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Incentive Programs. Kathy Zehr LWBJ Capital Advisors. Incentive Program Topics. Types of Incentive Programs Short-term Mid-term Long-term Goals of Each Program Participants in Program. Incentive Programs.

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Incentive programs

Incentive Programs

Kathy Zehr

LWBJ Capital Advisors


Incentive program topics
Incentive Program Topics

  • Types of Incentive Programs

    • Short-term

    • Mid-term

    • Long-term

  • Goals of Each Program

  • Participants in Program


Incentive programs1
Incentive Programs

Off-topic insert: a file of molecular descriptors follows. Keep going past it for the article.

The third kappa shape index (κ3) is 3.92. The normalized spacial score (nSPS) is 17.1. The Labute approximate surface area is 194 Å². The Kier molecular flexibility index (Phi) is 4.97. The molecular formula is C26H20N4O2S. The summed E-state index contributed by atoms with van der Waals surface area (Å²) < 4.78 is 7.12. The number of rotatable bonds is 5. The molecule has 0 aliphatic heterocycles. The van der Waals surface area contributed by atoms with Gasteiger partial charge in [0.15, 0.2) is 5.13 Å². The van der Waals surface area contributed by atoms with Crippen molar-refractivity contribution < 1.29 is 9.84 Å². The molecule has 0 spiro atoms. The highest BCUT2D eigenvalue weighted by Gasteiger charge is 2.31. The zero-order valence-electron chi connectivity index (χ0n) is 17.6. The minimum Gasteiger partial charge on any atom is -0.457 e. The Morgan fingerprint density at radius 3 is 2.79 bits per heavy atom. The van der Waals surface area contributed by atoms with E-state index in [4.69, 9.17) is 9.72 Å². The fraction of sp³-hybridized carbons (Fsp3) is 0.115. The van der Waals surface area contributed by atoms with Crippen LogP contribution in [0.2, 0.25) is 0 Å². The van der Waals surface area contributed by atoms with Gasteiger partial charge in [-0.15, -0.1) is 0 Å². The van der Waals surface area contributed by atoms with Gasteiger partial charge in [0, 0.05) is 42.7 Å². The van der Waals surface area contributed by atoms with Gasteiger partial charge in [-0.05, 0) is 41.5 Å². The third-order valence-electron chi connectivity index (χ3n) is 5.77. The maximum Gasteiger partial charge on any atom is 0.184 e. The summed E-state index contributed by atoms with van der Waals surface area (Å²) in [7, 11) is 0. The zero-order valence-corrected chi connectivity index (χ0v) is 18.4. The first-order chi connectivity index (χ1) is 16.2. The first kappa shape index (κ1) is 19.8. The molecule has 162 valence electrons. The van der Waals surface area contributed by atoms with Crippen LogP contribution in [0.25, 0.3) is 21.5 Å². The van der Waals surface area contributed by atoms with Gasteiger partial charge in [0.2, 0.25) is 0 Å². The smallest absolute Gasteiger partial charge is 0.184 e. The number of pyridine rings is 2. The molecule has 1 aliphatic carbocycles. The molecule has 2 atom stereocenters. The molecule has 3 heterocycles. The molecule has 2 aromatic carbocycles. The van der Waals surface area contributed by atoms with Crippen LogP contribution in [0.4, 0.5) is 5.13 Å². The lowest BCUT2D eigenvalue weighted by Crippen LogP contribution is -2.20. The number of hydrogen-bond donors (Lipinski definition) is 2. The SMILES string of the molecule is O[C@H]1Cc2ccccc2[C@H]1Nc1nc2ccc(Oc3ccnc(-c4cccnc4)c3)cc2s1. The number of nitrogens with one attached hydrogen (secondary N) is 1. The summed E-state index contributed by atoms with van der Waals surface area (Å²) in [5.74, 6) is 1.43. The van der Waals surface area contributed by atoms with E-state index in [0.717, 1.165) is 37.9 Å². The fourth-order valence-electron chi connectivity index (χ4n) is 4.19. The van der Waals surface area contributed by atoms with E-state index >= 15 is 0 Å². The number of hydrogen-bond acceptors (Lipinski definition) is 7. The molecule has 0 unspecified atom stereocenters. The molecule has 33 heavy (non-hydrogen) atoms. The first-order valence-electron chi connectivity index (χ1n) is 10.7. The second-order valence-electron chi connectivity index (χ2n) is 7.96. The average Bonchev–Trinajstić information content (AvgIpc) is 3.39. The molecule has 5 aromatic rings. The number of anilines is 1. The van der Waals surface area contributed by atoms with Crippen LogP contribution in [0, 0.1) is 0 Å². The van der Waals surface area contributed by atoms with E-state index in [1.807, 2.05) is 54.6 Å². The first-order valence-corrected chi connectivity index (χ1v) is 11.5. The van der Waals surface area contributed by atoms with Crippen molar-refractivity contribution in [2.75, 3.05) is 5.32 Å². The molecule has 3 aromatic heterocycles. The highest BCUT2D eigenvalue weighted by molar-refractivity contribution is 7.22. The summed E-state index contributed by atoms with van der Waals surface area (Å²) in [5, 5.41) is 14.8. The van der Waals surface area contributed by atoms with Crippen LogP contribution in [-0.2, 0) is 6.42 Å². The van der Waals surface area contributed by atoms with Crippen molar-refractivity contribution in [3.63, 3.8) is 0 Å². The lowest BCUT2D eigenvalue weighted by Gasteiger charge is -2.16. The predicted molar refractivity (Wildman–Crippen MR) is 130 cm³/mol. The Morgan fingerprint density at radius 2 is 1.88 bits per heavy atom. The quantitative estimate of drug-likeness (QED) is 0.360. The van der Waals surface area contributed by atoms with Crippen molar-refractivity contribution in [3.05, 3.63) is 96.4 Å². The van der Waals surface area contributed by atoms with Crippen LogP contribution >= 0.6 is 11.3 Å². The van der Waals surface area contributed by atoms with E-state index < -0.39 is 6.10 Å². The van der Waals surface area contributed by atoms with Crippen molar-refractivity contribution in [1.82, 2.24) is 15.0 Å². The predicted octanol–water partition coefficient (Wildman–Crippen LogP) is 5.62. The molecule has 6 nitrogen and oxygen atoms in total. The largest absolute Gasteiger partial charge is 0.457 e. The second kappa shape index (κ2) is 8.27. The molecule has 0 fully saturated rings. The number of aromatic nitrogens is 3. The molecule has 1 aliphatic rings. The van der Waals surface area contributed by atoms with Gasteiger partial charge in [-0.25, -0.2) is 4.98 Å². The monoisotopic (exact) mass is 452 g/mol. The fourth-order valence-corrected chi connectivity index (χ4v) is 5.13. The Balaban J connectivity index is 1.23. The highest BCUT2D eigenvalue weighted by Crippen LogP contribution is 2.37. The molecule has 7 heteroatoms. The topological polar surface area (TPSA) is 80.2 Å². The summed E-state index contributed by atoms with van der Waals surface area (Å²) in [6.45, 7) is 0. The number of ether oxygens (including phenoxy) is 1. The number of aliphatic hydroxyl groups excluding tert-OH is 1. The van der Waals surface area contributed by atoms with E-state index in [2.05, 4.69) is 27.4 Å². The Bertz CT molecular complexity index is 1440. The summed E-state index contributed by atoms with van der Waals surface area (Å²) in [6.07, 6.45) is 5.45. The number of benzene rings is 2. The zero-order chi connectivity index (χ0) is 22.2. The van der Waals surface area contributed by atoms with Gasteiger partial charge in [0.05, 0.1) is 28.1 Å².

• Start-up companies often use stock as incentives since cash is sometimes tight and borrowing from banks somewhat costly and difficult to obtain.

  • More established companies will likely build more cash compensation in their overall mix.

  • Incentive programs very common and make your company competitive with larger employers vying with you for talent.

  • Plans also aid in employee retention.

  • Need to be mindful of overall compensation program strategy.



Determining performance measures
Determining Performance Measures

  • What measures are used by similar companies in my industry?

  • What are opinions of my accountant, investors and key managers?

  • Do I use the same or different measures for different groups of participants?

  • Do I reward group, individual or both types of performance?

  • What is the length of earn-out for the plan?


Short term incentive plans
Short-term Incentive Plans

  • Virtually all plans are performance-based and should not become entitlements.

  • Bonus plans should be written documents shared with all participants.